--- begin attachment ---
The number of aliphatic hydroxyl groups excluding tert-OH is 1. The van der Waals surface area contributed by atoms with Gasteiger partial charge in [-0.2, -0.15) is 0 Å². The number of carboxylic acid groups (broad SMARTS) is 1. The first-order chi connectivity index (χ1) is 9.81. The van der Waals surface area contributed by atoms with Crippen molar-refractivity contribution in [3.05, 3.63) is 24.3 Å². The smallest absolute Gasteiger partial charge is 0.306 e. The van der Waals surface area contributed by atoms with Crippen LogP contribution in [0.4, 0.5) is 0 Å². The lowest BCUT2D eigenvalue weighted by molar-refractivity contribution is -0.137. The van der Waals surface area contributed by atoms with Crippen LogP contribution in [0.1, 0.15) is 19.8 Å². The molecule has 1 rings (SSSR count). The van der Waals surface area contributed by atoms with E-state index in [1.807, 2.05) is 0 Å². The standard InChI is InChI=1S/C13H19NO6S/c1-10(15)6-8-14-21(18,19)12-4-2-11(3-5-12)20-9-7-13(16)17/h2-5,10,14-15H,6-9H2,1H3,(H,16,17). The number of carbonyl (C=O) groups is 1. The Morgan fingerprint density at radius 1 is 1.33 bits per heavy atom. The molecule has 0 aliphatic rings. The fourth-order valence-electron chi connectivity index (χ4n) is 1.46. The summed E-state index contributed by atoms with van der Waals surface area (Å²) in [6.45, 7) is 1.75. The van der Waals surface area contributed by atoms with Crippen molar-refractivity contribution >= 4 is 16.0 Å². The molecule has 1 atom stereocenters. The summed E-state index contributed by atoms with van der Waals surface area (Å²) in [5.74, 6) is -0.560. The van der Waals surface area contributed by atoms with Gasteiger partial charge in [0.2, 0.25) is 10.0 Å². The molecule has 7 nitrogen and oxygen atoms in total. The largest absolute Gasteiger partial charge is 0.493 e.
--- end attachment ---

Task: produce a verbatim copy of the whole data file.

The number of aliphatic hydroxyl groups excluding tert-OH is 1. The van der Waals surface area contributed by atoms with Gasteiger partial charge in [-0.2, -0.15) is 0 Å². The number of carboxylic acid groups (broad SMARTS) is 1. The first-order chi connectivity index (χ1) is 9.81. The van der Waals surface area contributed by atoms with Crippen molar-refractivity contribution in [3.05, 3.63) is 24.3 Å². The smallest absolute Gasteiger partial charge is 0.306 e. The van der Waals surface area contributed by atoms with Crippen LogP contribution in [0.4, 0.5) is 0 Å². The lowest BCUT2D eigenvalue weighted by molar-refractivity contribution is -0.137. The van der Waals surface area contributed by atoms with Crippen LogP contribution in [0.1, 0.15) is 19.8 Å². The molecule has 1 rings (SSSR count). The van der Waals surface area contributed by atoms with E-state index in [1.807, 2.05) is 0 Å². The standard InChI is InChI=1S/C13H19NO6S/c1-10(15)6-8-14-21(18,19)12-4-2-11(3-5-12)20-9-7-13(16)17/h2-5,10,14-15H,6-9H2,1H3,(H,16,17). The number of carbonyl (C=O) groups is 1. The Morgan fingerprint density at radius 1 is 1.33 bits per heavy atom. The molecule has 0 aliphatic rings. The fourth-order valence-electron chi connectivity index (χ4n) is 1.46. The summed E-state index contributed by atoms with van der Waals surface area (Å²) in [6.45, 7) is 1.75. The van der Waals surface area contributed by atoms with Crippen molar-refractivity contribution >= 4 is 16.0 Å². The molecule has 1 atom stereocenters. The summed E-state index contributed by atoms with van der Waals surface area (Å²) in [5.74, 6) is -0.560. The van der Waals surface area contributed by atoms with Gasteiger partial charge in [0.2, 0.25) is 10.0 Å². The molecule has 7 nitrogen and oxygen atoms in total. The largest absolute Gasteiger partial charge is 0.493 e.